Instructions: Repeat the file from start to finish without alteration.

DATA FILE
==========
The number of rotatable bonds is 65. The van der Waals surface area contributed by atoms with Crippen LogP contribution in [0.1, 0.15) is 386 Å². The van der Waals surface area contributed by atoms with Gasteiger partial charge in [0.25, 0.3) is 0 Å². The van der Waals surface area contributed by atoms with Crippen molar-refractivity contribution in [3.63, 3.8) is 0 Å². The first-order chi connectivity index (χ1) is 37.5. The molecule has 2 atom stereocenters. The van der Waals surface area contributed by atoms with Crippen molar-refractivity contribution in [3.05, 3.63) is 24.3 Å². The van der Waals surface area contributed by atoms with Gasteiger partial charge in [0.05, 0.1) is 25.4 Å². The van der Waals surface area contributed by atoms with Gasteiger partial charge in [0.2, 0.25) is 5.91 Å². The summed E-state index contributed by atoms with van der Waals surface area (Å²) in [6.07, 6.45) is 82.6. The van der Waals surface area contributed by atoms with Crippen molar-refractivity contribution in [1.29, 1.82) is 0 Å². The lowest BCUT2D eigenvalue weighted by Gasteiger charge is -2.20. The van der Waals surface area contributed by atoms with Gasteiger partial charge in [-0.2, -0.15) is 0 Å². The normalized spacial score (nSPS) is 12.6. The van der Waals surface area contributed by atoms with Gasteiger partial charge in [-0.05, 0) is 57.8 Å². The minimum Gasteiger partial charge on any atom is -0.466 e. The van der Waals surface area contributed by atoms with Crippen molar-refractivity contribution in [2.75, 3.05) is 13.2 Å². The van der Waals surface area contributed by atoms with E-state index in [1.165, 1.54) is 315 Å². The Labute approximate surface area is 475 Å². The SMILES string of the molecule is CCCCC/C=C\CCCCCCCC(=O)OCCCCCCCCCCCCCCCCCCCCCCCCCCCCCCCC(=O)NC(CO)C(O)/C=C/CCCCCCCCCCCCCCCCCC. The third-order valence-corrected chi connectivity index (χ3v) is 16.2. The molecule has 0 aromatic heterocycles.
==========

The number of rotatable bonds is 65. The van der Waals surface area contributed by atoms with Crippen LogP contribution in [0.1, 0.15) is 386 Å². The van der Waals surface area contributed by atoms with Gasteiger partial charge in [0.25, 0.3) is 0 Å². The van der Waals surface area contributed by atoms with Crippen molar-refractivity contribution in [3.63, 3.8) is 0 Å². The first-order chi connectivity index (χ1) is 37.5. The molecule has 2 atom stereocenters. The van der Waals surface area contributed by atoms with Crippen molar-refractivity contribution in [3.05, 3.63) is 24.3 Å². The van der Waals surface area contributed by atoms with Gasteiger partial charge in [0.05, 0.1) is 25.4 Å². The van der Waals surface area contributed by atoms with Gasteiger partial charge in [0.2, 0.25) is 5.91 Å². The summed E-state index contributed by atoms with van der Waals surface area (Å²) in [6.07, 6.45) is 82.6. The van der Waals surface area contributed by atoms with Crippen molar-refractivity contribution in [1.29, 1.82) is 0 Å². The lowest BCUT2D eigenvalue weighted by Gasteiger charge is -2.20. The van der Waals surface area contributed by atoms with Gasteiger partial charge in [-0.2, -0.15) is 0 Å². The normalized spacial score (nSPS) is 12.6. The van der Waals surface area contributed by atoms with Gasteiger partial charge in [-0.05, 0) is 57.8 Å². The minimum Gasteiger partial charge on any atom is -0.466 e. The van der Waals surface area contributed by atoms with Crippen molar-refractivity contribution in [2.75, 3.05) is 13.2 Å². The van der Waals surface area contributed by atoms with E-state index in [1.165, 1.54) is 315 Å². The Labute approximate surface area is 475 Å². The SMILES string of the molecule is CCCCC/C=C\CCCCCCCC(=O)OCCCCCCCCCCCCCCCCCCCCCCCCCCCCCCCC(=O)NC(CO)C(O)/C=C/CCCCCCCCCCCCCCCCCC. The third-order valence-corrected chi connectivity index (χ3v) is 16.2. The molecule has 0 aromatic heterocycles.